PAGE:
THE NATURE OF METAPHYSICAL POETRY
AN examination of the many diverse theories of poetry current since the romantic revival of a hundred years ago would reveal unanimity on one point at least. Rhetoric and thought have been expended, often with ingenious results, on the manner and style of poetry--on questions of the necessity of metre and rhyme, on the relative merits of the ode and sonnet, and on such external subjects as the propriety of realism or the ethical confusions of romanticism. But the poetry thus generously treated approximates in every case to that type known as the lyric; if it is not exactly a lyric, it is a "lyrical passage" from some other kind of poem. In short, poetry has been identified with lyricism. There is, of course, a very good reason for this universal confusion, and my first intention is to make it distinct.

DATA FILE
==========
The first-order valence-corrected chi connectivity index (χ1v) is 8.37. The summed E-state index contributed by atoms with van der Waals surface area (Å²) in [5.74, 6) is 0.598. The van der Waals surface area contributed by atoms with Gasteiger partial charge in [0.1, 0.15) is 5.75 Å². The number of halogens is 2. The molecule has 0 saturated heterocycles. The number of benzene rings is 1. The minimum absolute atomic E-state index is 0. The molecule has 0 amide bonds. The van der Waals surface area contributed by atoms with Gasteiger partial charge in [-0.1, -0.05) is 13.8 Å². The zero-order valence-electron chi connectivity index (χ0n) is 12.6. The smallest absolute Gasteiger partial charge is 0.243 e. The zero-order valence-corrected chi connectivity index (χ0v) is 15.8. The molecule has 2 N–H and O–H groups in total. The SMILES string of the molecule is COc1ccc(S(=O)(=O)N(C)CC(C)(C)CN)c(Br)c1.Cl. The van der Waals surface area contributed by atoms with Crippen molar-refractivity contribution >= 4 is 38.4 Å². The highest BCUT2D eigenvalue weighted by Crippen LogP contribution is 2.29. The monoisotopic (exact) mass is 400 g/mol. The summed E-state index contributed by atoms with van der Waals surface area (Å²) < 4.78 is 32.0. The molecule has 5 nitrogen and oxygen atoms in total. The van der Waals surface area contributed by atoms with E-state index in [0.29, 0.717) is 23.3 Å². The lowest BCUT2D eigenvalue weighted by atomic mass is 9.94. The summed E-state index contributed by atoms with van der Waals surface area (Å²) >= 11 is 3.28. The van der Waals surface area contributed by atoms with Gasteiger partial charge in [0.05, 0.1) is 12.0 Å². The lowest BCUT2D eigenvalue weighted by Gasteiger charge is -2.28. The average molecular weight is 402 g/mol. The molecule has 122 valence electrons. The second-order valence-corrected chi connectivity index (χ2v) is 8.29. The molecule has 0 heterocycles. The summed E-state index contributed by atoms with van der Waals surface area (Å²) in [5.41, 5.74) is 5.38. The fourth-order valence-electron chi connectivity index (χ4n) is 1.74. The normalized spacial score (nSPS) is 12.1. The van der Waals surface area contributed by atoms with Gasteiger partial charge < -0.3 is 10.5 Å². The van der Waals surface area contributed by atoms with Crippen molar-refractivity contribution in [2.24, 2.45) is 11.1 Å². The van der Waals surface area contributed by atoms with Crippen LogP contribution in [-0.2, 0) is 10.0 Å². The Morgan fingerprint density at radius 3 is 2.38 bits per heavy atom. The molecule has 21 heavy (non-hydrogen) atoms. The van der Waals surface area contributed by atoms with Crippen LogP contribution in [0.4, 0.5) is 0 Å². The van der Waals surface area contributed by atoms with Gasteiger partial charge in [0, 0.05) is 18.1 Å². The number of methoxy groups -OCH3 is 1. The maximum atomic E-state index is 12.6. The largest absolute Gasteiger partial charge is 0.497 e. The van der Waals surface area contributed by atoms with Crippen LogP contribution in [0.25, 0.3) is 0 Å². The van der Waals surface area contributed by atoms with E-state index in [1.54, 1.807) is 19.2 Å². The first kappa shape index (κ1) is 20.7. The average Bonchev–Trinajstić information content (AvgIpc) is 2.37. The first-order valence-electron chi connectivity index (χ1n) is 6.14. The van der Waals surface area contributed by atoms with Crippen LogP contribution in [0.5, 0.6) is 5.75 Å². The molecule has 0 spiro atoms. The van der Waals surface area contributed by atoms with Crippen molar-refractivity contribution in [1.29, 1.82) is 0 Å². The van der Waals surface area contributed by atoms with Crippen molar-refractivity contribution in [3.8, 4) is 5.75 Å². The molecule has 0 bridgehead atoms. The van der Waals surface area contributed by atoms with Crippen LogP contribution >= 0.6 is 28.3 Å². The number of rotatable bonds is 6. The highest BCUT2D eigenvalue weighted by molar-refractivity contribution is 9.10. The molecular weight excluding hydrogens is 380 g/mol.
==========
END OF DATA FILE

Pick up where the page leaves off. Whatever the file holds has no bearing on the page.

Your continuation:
The etymological significance of the word lyric is largely lost, but generally it now connotes that quality in writing which we may for the moment be content to call "emotional". A lyric poem has in addition certain formal characteristics, such as brevity, simplicity, and directness, and for this